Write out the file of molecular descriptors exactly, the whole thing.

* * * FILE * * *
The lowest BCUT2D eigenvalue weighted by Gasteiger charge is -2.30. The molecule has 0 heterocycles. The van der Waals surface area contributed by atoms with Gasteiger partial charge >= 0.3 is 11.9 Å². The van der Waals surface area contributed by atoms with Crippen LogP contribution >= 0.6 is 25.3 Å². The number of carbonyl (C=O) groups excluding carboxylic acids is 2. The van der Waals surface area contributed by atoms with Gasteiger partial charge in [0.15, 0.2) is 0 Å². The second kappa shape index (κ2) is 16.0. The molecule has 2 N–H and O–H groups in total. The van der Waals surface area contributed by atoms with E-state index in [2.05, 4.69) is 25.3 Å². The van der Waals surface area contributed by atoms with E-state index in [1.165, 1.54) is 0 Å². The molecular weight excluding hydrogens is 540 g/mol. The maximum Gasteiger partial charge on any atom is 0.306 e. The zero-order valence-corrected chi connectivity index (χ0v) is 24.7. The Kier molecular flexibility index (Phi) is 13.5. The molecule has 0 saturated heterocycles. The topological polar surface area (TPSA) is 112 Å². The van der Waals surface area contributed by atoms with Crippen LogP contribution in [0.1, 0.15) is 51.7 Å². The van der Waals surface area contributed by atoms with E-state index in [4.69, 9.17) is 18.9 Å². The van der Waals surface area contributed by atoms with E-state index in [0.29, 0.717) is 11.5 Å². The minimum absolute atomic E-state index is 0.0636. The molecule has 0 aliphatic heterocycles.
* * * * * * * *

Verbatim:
The lowest BCUT2D eigenvalue weighted by Gasteiger charge is -2.30. The molecule has 0 heterocycles. The van der Waals surface area contributed by atoms with Gasteiger partial charge >= 0.3 is 11.9 Å². The van der Waals surface area contributed by atoms with Crippen LogP contribution >= 0.6 is 25.3 Å². The number of carbonyl (C=O) groups excluding carboxylic acids is 2. The van der Waals surface area contributed by atoms with Gasteiger partial charge in [0.15, 0.2) is 0 Å². The second kappa shape index (κ2) is 16.0. The molecule has 2 N–H and O–H groups in total. The van der Waals surface area contributed by atoms with E-state index in [2.05, 4.69) is 25.3 Å². The van der Waals surface area contributed by atoms with E-state index in [1.165, 1.54) is 0 Å². The molecular weight excluding hydrogens is 540 g/mol. The maximum Gasteiger partial charge on any atom is 0.306 e. The zero-order valence-corrected chi connectivity index (χ0v) is 24.7. The Kier molecular flexibility index (Phi) is 13.5. The molecule has 0 saturated heterocycles. The topological polar surface area (TPSA) is 112 Å². The van der Waals surface area contributed by atoms with Crippen LogP contribution in [0.1, 0.15) is 51.7 Å². The van der Waals surface area contributed by atoms with E-state index in [4.69, 9.17) is 18.9 Å². The van der Waals surface area contributed by atoms with E-state index in [0.29, 0.717) is 11.5 Å². The minimum absolute atomic E-state index is 0.0636. The molecule has 0 aliphatic heterocycles.